In Hollywood, a lot of "stage parents" are heavily involved in their children's careers. Many of these parents keep their children's best interests at heart — but not all. Sometimes, these relationships result in legal drama.
Occasionally, teenagers who are working in the entertainment industry decide that it would best for them to legally separate from their parents. So, they file for emancipation, which is similar to a divorce, but for children and their parents.
Here are 13 celebrities who emancipated themselves from their parents:
1. Rose McGowan grew up in Italy, the daughter of a cult leader and one of his wives. They moved to the US when she was 10, and she emancipated herself at 15 because she "needed to have control of [her] own life."
She told the Guardian, "By then I was living in the back room of a friend’s house in Hollywood and had about 25 cents to my name, so I represented myself in court."
After becoming emancipated, she experienced homelessness for a year before moving in with a man 20 years older than her. She told the Big Issue, "I’d like to go back to that young girl and put my arm around her. And punch that man on the nose."
2. Drew Barrymore was emancipated when she was 14 because she "had to part ways from [her] mother because [they] had driven [their] relationship into the ground."
In her memoir, Wildflower, Drew wrote, "She had lost credibility as a mother by taking me to Studio 54 (so wrong, but so fun) instead of school. And I was out of control due to working since I was 11 months old and what that had done to my childhood, which made me grow up too fast."
Her mother fully supported her emancipation. She continued, "At the end of the day, the judge looked at me and said these words, which stuck with me: 'I can turn the clock forward, but I can never turn it back. Are you ready for that?'"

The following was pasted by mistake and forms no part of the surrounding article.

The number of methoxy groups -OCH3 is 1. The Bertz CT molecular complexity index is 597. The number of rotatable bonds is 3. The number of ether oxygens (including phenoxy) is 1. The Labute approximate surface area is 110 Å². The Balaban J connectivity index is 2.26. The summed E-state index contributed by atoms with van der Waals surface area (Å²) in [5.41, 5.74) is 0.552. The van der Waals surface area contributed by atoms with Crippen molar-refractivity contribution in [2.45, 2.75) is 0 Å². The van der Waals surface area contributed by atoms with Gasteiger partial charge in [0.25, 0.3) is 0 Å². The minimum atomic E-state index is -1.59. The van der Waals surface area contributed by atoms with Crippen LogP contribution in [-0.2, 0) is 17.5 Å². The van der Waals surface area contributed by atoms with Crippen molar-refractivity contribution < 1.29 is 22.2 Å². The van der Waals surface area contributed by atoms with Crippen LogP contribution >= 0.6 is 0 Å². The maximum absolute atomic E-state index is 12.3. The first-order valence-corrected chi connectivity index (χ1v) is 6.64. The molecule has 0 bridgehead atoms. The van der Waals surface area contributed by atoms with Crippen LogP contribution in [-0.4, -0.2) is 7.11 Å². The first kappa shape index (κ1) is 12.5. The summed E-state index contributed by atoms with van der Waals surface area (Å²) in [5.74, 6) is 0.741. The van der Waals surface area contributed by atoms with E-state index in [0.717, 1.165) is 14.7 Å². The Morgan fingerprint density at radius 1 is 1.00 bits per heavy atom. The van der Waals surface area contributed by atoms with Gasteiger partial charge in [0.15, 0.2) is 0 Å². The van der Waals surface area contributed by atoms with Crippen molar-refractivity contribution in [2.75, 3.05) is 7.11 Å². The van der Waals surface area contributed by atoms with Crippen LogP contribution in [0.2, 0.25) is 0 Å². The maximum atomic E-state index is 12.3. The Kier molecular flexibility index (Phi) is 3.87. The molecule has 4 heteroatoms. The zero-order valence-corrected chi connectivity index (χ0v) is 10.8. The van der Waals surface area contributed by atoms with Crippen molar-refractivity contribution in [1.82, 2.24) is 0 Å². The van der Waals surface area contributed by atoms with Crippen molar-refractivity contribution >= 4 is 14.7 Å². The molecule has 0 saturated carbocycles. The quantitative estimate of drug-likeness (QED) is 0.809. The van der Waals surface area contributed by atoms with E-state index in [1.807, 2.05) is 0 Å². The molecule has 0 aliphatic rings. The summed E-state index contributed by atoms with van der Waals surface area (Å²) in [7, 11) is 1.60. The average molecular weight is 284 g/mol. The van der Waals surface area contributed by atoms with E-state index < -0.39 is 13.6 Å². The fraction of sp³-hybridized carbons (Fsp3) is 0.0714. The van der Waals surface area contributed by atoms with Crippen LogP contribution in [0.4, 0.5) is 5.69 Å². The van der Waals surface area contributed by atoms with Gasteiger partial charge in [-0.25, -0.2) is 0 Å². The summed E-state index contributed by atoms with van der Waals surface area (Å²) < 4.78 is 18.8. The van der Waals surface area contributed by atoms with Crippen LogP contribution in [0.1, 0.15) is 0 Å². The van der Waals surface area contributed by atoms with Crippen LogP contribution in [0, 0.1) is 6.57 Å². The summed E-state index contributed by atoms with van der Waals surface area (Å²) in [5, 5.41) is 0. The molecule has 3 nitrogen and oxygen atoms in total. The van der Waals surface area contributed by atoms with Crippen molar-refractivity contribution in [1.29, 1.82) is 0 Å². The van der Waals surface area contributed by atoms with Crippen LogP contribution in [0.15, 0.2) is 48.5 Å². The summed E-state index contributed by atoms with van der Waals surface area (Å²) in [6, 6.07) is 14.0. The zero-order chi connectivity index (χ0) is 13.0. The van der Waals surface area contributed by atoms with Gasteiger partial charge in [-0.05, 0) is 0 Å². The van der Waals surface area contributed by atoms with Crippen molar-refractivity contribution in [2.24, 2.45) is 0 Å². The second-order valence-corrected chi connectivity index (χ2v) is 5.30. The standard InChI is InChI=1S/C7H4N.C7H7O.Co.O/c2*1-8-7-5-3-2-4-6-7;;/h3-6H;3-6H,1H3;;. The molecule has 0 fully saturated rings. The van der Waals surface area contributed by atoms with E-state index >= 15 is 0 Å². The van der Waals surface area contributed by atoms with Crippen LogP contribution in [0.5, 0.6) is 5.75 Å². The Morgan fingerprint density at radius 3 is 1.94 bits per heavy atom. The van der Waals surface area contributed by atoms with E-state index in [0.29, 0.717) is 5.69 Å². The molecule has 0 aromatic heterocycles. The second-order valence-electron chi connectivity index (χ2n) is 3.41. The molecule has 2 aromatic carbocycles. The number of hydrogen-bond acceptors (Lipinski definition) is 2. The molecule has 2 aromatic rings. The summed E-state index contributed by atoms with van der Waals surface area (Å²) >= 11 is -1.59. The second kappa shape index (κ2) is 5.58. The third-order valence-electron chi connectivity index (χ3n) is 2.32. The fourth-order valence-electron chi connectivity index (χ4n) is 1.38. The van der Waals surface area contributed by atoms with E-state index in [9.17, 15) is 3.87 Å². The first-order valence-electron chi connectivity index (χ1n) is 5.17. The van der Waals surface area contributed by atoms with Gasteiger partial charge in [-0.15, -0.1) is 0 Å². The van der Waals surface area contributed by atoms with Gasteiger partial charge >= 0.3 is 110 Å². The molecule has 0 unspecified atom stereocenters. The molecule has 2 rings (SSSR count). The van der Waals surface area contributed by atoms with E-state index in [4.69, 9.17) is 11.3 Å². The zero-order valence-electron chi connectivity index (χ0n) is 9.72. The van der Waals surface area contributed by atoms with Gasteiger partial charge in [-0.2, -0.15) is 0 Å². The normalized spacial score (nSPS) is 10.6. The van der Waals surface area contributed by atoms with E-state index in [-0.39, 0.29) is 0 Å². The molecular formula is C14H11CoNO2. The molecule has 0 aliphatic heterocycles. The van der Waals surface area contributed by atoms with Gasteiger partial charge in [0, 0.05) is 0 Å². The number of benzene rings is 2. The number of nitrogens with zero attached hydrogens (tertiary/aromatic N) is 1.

Drew got her own apartment in the same building her friend lived in. She got a job at the Living Room, a coffee shop nearby. She wrote, "People thought I was crazy, even though I wasn’t; I just grew up too fast."
3. Ariel Winter was emancipated from her mom at 17 after a three-year custody battle.
When she was 14, the Department of Children and Family removed her from her mother's home after finding evidence of emotional abuse. Her older sister, Shanelle Gray, became her legal guardian.
Celebrating her emancipation on Twitter, Ariel said, "I'm really lucky I have an amazing support system and lovely people in my life who have given me the support and guidance to have been given this wonderful opportunity. Most importantly I want to thank [Shanelle] and my father for their special support regarding this matter, I really couldn't have done it without them."
She continued, "Thank you to all of my family, friends, and fans who have supported me through all of my endeavors in life, and have encouraged me. Thank you for making my life so special! I can't wait to embark on my new adventures."
Ariel's mom appeared on The Dr. Phil Show to share her side of things. Addressing the episode on Ellen, Ariel said, "It just really didn't try and fix anything with me. It just tried to make herself look better, and I'm not interested in doing that. People can make their own judgments. I had to do what I had to do for myself."
4. Little House on the Prairie actor Melissa Francis emancipated herself at 15 to separate herself from her controlling stage mother.
In her memoir, Diary of a Stage Mother's Daughter, she wrote, "I didn't have a driver's license, how would I get to school? I wasn't organized enough at 15 to pay the rent, manage my schedule, go on auditions, work and take care of my basic needs. It didn't seem possible to break free. ... But I realized if I was going to seize the reins from my controlling stage mother, I had to be able to take charge of my life."
Addressing how familiar Ariel Winter's story felt to her own, Melissa told the Hollywood Mom Blog, "I think that one of the flaws is that people blame the [entertainment] industry for what happens to these kids when various news organizations reach out to me to do interviews and they say, 'There are plenty of laws to protect kids that are in entertainment.' But [the reality is] their parents don’t follow them."